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Henry Paulson, Ben Bernanke and Timothy Geithner in INSIDE JOB (Photo: Sony Pictures Classics)

Directed by Charles Ferguson
Produced by
Ferguson & Audrey Marrs
Released by Sony Pictures Classics
USA. 120 min. Rated PG-13
Narrated by Matt Damon

Inside Job is a serviceable tutorial on the basics of the global financial crisis for anyone who has not listened to NPR’s Planet Money, watched PBS’s Frontline, or read any of the many best-selling exposés about what led to the Great Recession. It also serves as an update of other topical films, from outraged documentaries like Michael Moore’s Capitalism: A Love Story and Leslie and Andrew Cockburn’s American Casino to Oliver Stone’s current Wall Street 2: Money Never Sleeps.

Though director Charles Ferguson isn’t as freshly insightful as he was about the origins of another political quagmire, the Iraq War in No End in Sight, he targets several provocative elements through a five-chapter story line. He emphasizes the global impact of the fall of the intertwined financial markets by opening the film on the volcanic mists of Iceland, a country where the banks dived into the deep end, and he includes very thoughtful interviews with aghast financial leaders from China, France, and Singapore.

All the Usual Suspects are lined up, from the continuing chain of decisions that deregulated the financial services industry beginning in the Reagan era to the titans of Wall Street, who revolve through the Washington D.C. doors of power. Declining to be interviewed, they are mostly seen giving testimony to asleep-at-the-wheel Congress. Ferguson avoids piling on the usual blame about letting Lehman Brothers fail. At the press conference for the films screening at the New York Film Festival, he said there are too many equally credible fingers to point.

All the usual Cassandras who warned the public and the players of the impending bubble burst—economists, journalists, consumer advocates, investors—are willing to be interviewed, including “Dr. Doom,” Nouriel Roubini, who plays the same sonorous role in Wall Street 2. The Inconvenient Truth-like red lines to disaster on the multitude of graphs and charts are very lucid, and the technical terms fairly well explained. For example, while the securities made up of sub-prime, predatory housing mortgages aren’t quite made clear, the investment banks’ credit default swaps that brought AIG to its knees are very well clarified as self-dealing insurance bets.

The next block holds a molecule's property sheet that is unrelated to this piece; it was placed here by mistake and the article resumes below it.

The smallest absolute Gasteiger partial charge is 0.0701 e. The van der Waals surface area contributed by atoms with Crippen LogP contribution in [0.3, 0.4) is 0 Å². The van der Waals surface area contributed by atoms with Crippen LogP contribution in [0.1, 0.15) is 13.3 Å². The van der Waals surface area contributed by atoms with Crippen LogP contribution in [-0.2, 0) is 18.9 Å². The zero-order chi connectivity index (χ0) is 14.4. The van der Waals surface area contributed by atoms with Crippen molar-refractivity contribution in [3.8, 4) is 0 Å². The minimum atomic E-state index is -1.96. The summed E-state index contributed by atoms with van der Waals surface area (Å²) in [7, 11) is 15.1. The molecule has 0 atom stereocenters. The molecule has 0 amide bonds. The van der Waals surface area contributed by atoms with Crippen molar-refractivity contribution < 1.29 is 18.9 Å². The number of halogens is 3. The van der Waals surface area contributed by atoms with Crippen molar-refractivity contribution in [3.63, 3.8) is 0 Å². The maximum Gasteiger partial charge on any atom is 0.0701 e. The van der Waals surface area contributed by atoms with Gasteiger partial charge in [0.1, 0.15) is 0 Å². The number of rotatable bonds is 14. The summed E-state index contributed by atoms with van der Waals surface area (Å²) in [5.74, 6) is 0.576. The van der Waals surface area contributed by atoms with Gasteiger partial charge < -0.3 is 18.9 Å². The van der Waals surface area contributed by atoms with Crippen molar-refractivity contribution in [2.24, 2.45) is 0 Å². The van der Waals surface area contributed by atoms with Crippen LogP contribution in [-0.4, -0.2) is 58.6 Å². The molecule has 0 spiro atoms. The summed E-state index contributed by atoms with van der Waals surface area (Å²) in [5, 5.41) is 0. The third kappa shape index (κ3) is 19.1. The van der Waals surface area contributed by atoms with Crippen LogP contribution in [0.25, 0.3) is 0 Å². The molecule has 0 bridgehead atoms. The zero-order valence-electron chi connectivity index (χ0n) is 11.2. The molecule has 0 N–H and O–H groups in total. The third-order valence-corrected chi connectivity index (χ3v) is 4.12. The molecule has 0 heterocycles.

In the most cynical segments, Ferguson attacks head-on academics at prestigious universities whose best-of-all-possible-worlds research is shown to have been bought and paid for by the financial industry, shaming several on camera until they are reduced to stuttering. (He includes Harvard economics professor/presidential advisor Martin Feldstein as if his culpability for unleashing the free market is new. Students for years have protested Feldstein’s point of view with an alternative syllabus to his popular lectures.) Ferguson, who has a Ph.D. in political science from M.I.T., forcefully takes the stance that business schools should have the same ethical standards as medical schools in requiring identification of industry ties for research funding, consulting arrangements, and board memberships. (He doesn’t finger the TV cheerleaders as Stone and Jon Stewart do.)

With far, far too many aerial views of the skyline of Manhattan representing irrational exuberance, the titillation of the drug and prostitute celebrations of the Wall Street strivers is no more a revelation than in Ben Younger’s Boiler Room (2000), based on its director’s experiences working in a testosterone-fueled brokerage, or the gleeful traders caught on audio tape in Alex Gibney’s Enron: The Smartest Guys in the Room (2005). Then the film, as narrated by Matt Damon, fumes as it updates the troubles to the Obama years, seen as the-more-things-change-the-more-they-stay-the-same, with held-over-by-unpopular-demand economic leaders from previous administrations and reform legislation weakened by industry lobbyists.

I’ve thought of the financial markets run amok without responsible supervision like the Cat in the Hat ignoring the warning of the angry fish that Thing 1 and Thing 2 shouldn’t be let loose in the house when mother is out. Ferguson is too angry to use such humor, but he straightforwardly describes the things that went on over many rainy days, and warns that we are all responsible for making sure those things get back in the box. Nora Lee Mandel
October 8, 2010



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